Most contemporary Westerns have a gothic, dour, sombre tone – depicting the frontier not as virgin wilderness or a playground for cowboys and Indians, but a haunted landscape, where intruding settlers are driven mad or brought down by startling flashes of bloody violence. Emma Tammi’s The Wind – a very female gothic, scripted by Teresa Sutherland, with pretty much an all-woman crew – bears a certain kinship with Robert Eggers’ The Witch, albeit set centuries later and farther to the West. Again, a woman left to her own devices is assailed by demons who might come from her own soul – or be a manifestation of the alien land all around her.
The striking first scene has two men waiting outside a cabin and a bloodied woman emerging, carrying a dead baby. Then, the mother – half her head shot away – is buried in the hard ground, and the midwife is left to scrub down a bloody birthing table and herself while her husband takes the grieving neighbour away – home to Illinois. Lizzy (Caitlin Gerard) is left alone in the cabin she shares with her husband Isaac (Ashley Zukerman), and seems assailed by the manifestations of evil – wolves, spindle-handed shadows – it is implied have driven Emma (Julia Goldani Telles) to suicide. Lizzy remembers Emma’s story out of order, and our understanding of which of the characters is best suited to this hostile territory shifts. At first, Lizzy and Isaac are encouraged that Gideon (Dylan McTee) and Emma have moved nearby, sensing perhaps the possibility of an expanding community. Lizzy tells Emma there aren’t enough people here for a church, though a perhaps-too-jovial travelling reverend (Miles Anderson) occasionally shows up. There aren’t even any Native Americans in this grassy New Mexico prairie – perhaps because, as a pamphlet hidden in the Bible suggests, the country is stalked by literal demons.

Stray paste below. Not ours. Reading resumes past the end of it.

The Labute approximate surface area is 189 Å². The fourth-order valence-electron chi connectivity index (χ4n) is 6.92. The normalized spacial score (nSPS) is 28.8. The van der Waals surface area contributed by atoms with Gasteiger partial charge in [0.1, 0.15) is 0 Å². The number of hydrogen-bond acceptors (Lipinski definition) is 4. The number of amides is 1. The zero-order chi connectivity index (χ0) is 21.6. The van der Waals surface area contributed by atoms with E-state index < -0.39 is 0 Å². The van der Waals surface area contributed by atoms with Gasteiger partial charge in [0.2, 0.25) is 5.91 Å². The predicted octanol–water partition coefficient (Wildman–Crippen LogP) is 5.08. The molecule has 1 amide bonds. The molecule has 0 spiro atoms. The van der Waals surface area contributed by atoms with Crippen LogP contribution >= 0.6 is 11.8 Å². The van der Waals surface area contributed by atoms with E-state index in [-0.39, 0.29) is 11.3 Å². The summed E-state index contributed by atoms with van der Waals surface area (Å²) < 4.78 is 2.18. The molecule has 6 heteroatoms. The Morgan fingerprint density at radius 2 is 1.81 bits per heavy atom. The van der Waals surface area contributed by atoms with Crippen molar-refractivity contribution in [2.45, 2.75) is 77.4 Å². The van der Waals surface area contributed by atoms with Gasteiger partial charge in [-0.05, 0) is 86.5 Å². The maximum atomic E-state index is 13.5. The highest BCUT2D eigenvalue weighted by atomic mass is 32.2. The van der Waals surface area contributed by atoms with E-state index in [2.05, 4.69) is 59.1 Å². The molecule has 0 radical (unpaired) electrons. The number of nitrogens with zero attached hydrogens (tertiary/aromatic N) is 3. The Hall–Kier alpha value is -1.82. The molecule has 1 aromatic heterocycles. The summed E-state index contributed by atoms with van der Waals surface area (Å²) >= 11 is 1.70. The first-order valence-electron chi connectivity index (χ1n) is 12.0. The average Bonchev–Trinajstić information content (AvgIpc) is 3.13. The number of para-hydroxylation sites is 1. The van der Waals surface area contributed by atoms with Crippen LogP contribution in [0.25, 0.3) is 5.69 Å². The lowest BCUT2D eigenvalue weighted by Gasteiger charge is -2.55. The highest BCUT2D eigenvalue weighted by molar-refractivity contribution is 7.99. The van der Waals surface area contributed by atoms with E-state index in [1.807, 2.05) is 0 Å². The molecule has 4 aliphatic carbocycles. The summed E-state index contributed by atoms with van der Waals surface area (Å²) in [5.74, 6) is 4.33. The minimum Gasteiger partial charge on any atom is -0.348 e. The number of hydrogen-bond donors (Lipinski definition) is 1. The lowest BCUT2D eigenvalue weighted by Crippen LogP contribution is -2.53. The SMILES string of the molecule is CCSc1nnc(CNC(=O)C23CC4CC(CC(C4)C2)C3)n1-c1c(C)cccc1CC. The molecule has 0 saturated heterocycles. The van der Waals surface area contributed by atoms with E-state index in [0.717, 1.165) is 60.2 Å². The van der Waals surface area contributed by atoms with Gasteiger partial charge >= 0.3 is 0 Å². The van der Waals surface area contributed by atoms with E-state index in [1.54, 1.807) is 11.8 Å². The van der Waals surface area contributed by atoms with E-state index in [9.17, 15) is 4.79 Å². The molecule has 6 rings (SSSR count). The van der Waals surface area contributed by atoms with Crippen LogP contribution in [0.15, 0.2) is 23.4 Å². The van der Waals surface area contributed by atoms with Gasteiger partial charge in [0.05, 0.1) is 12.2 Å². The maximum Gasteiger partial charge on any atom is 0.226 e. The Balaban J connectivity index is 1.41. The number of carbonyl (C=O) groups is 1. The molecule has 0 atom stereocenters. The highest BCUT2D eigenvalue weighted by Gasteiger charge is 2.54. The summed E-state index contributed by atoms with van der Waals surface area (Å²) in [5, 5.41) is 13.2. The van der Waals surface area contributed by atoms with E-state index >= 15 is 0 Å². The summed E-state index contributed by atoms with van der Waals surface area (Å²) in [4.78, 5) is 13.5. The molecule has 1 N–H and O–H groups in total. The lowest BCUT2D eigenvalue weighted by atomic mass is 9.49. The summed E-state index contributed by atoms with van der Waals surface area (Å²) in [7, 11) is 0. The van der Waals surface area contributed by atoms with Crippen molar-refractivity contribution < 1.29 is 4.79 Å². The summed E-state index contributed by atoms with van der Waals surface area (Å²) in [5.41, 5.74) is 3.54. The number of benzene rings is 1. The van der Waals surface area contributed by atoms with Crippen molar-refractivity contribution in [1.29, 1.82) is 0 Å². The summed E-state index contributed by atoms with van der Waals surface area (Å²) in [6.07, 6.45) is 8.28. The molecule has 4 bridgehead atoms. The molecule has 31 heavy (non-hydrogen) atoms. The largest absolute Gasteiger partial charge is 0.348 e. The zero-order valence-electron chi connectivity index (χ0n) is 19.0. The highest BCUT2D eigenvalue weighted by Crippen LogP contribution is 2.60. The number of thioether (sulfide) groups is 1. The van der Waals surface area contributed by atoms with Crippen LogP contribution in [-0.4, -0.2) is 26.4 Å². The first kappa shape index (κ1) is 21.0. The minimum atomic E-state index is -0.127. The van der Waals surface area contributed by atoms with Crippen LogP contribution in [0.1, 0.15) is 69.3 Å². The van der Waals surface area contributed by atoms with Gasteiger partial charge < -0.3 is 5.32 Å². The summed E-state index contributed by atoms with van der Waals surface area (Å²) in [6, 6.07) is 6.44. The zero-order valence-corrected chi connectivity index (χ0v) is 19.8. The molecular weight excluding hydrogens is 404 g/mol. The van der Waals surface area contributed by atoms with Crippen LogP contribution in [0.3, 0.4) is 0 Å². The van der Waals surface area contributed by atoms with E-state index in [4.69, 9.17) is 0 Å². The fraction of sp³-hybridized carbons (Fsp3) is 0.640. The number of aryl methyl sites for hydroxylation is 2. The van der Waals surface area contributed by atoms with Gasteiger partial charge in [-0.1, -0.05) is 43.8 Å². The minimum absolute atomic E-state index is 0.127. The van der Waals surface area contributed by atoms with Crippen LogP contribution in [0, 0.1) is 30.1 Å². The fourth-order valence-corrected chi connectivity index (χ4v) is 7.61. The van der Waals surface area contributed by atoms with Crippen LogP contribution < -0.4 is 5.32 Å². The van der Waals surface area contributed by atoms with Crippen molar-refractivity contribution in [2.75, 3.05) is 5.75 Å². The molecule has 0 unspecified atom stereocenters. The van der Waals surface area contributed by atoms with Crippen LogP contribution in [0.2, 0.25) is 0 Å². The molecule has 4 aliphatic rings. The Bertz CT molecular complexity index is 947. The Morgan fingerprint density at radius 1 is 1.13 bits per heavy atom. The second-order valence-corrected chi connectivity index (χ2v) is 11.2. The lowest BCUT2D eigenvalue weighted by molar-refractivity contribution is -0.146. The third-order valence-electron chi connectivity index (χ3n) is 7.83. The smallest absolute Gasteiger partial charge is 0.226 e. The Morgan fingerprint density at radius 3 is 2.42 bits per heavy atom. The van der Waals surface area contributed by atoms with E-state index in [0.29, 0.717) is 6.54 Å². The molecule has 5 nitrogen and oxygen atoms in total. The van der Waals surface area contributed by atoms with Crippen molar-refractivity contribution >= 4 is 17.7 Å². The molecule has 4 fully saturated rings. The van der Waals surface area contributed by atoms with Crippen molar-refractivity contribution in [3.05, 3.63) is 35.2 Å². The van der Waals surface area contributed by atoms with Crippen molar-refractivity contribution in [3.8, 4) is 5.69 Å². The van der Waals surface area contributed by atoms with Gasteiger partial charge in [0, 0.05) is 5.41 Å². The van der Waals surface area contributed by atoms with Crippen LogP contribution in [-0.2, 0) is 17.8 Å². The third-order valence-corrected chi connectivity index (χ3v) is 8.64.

As the jigsaw backstory pieces together, Lizzy starts to lose her grip on the present – there are a few conventional spook movie scares, but this is mostly about slight noises, the endless wind (evoking the wendigo?), shadows, and Gerard’s very expressive face. The title evokes Victor Sjostrom’s 1928 film, in which Lillian Gish was a frontier wife driven mad by the wind and a persistently unburiable corpse – another gothic western written by women (Frances Marion, from a novel by Dorothy Scarborough) – and there are moments when Tammi frames images that evoke a wide range of traditional Western filmmakers, from Ford through Peckinpah to Monte Hellman. But this is, in the end, a subtle horror movie about a fracturing female psyche – Repulsion on the range? – steeped in blood and religion and loneliness and soul-destroying domestic toil.